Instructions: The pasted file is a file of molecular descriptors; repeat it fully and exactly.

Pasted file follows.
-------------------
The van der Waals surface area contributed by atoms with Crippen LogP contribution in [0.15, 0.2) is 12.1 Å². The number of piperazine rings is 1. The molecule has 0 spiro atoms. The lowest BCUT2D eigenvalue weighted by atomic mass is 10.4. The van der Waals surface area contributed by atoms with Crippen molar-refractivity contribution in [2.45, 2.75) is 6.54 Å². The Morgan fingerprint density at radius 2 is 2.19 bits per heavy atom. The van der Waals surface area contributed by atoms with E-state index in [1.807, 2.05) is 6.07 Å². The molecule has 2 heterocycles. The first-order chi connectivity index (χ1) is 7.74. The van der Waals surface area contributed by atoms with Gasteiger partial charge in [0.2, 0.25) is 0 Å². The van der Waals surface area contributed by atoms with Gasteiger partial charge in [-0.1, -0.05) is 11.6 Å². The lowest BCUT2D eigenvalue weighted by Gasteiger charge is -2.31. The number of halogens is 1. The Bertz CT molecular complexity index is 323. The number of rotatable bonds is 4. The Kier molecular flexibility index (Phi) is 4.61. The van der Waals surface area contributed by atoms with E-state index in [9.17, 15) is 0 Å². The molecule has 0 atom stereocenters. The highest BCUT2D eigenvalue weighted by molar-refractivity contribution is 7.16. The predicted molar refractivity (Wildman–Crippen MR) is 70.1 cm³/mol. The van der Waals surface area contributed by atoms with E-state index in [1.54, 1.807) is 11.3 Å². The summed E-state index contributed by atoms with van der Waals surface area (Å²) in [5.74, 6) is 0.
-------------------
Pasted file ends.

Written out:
The van der Waals surface area contributed by atoms with Crippen LogP contribution in [0.15, 0.2) is 12.1 Å². The number of piperazine rings is 1. The molecule has 0 spiro atoms. The lowest BCUT2D eigenvalue weighted by atomic mass is 10.4. The van der Waals surface area contributed by atoms with Crippen molar-refractivity contribution in [2.45, 2.75) is 6.54 Å². The Morgan fingerprint density at radius 2 is 2.19 bits per heavy atom. The van der Waals surface area contributed by atoms with E-state index in [1.807, 2.05) is 6.07 Å². The molecule has 2 heterocycles. The first-order chi connectivity index (χ1) is 7.74. The van der Waals surface area contributed by atoms with Gasteiger partial charge in [0.2, 0.25) is 0 Å². The van der Waals surface area contributed by atoms with Gasteiger partial charge in [-0.1, -0.05) is 11.6 Å². The lowest BCUT2D eigenvalue weighted by Gasteiger charge is -2.31. The number of halogens is 1. The Bertz CT molecular complexity index is 323. The number of rotatable bonds is 4. The Kier molecular flexibility index (Phi) is 4.61. The van der Waals surface area contributed by atoms with E-state index in [9.17, 15) is 0 Å². The molecule has 0 atom stereocenters. The highest BCUT2D eigenvalue weighted by molar-refractivity contribution is 7.16. The predicted molar refractivity (Wildman–Crippen MR) is 70.1 cm³/mol. The van der Waals surface area contributed by atoms with E-state index in [1.54, 1.807) is 11.3 Å². The summed E-state index contributed by atoms with van der Waals surface area (Å²) in [5.74, 6) is 0.